App helps patients control gout

4 minute read

Study suggests a clinician-supported phone app could help keep this notoriously non-adherent patient group on track.

Gout is relatively easy to treat, but with notoriously low medication adherence, treating physicians face an uphill battle getting patients to control serum urate levels. 

Researchers in Edinburgh have developed a mobile phone app to help gout patients self-manage their condition, in conjunction with a serum urate test kit and health professional input. The results of a randomised controlled feasibility study were published in Lancet Rheumatology

Led by Dr Philip Riches, consultant rheumatologist at the University of Edinburgh Centre for Genomic and Experimental Medicine, a total of 60 patients were included in the study, with 40 in the intervention arm and 20 in the usual care control group.  

Participants were required to have a urate level over 0.36 mmol/L in order to identify patients in greater need of therapy escalation. The primary outcome was the percentage of participants achieving a target urate of 0.30 mmol/L or less at 24 weeks, with 0.30mmol/L being the level recommended by the British Society for Rheumatology.  

Patients in the intervention arm were provided with the GoutSMART app and a urate self-testing meter, and after entering data were given direct advice from clinicians on medication escalation. Urate levels were tested and entered every two weeks for patients above the target 0.30 mmol/L level, while patients with urate at target and with no recent flares tested monthly. The patients’ GPs were kept informed of dosage adjustments. 

Control group patients receiving usual care had a limited version of the app, which functioned only as a health diary to record flares and quality of life measures. Their gout management plan was implemented by their GP.  

At the end of 24 weeks, 73% of the intervention group achieved the 0.30 mmol/L urate target, compared with 15% of the control group.  

Target urate at 52 weeks, a secondary outcome, was achieved by 80% of intervention participants, compared with 45% of the control group. Flares were also reduced in the intervention group compared to those receiving usual care, although there was no significant difference in rates of tophaceous disease. The dropout rate over one year was 10% in both groups. 

While app support for gout patients is not new, the study authors pointed out that existing apps provide only limited clinician support. This study’s approach differed in that the study team actively monitored the serum urate results and provided instant advice on escalating urate-lowering therapy where appropriate.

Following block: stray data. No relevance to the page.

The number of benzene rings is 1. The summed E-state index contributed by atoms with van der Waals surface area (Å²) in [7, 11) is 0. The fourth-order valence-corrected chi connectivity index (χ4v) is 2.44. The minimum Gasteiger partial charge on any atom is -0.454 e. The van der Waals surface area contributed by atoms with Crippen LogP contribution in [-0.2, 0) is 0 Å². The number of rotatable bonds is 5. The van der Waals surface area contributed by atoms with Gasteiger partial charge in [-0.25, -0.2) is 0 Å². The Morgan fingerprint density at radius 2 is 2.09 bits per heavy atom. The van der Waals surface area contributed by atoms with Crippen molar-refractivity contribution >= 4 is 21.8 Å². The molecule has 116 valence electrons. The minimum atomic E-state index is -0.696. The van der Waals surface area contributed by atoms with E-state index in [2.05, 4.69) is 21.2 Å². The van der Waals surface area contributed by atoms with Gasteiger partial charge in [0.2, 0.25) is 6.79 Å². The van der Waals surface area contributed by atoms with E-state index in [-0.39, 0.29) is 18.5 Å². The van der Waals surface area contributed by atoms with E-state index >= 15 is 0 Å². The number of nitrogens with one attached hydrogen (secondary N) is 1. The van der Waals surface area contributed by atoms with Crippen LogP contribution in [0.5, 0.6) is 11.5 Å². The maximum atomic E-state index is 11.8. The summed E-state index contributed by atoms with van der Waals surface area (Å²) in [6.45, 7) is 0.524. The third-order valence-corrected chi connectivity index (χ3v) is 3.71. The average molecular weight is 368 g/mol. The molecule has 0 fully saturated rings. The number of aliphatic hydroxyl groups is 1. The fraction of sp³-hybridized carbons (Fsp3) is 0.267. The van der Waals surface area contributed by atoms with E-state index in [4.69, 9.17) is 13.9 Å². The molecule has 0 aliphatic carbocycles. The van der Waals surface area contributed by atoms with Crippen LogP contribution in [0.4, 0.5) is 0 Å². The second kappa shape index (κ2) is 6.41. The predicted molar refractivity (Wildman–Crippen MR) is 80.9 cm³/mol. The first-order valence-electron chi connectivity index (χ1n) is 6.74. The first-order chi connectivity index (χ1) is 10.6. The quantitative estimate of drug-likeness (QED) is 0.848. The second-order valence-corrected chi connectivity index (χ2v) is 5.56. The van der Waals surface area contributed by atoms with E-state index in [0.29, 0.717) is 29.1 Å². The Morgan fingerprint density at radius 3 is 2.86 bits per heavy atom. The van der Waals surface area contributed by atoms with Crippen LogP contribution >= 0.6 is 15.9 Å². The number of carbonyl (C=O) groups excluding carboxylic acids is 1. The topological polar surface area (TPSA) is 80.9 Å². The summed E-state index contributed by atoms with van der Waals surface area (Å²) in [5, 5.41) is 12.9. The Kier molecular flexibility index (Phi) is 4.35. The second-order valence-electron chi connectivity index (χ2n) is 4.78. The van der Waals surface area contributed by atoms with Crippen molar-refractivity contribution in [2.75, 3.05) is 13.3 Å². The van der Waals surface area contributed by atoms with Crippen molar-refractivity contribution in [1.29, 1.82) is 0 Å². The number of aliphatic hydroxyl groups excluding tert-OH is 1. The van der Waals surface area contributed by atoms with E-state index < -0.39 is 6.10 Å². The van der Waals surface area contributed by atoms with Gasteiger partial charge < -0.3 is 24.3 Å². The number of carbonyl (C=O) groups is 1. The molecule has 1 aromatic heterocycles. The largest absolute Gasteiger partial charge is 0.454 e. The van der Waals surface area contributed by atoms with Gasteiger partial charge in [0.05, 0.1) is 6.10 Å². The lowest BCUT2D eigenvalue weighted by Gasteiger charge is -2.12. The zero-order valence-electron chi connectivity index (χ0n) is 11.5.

“I believe the human input/interaction is important,” Dr Riches told Rheumatology Republic.

“Using self-testing meters does improve patient understanding about how medicines work, but I still received regular messages asking why patients were still suffering flares even when their urate levels were good. So the opportunity to console and reassure patients that things will get better must surely improve adherence,” said Dr Riches.

“Supporting patients to manage their own gout can transform clinical outcomes, and the approach we have developed offers a way of doing this without putting more pressure on an already stretched healthcare service.” 

In an accompanying editorial, Professor Lisa Stamp and Associate Professor Angelo Gaffo highlighted limitations of the study, including the younger average age of participants relative to the general gout patient cohort. People with advanced chronic kidney disease were excluded, which “although understandable at this stage of development for this treatment concept … results in the exclusion of 20–24% of individuals with gout who can be difficult to treat and could potentially benefit from this intervention.” 

In pointing out that 20% of the intervention group did not achieve target, Stamp and Gaffo wrote “a key challenge in managing gout is to determine which treatment strategy will be best suited to an individual with gout and to identify those for whom more support might be required”. 

The study authors suggested larger trials were needed to evaluate the clinical and cost-effectiveness of the approach, while Professor Stamp and Associate Professor Gaffo recommended including a more representative group of patients, including those with significant comorbidities, in future trials. 

Lancet Rheumatol 2022, online 24 March 

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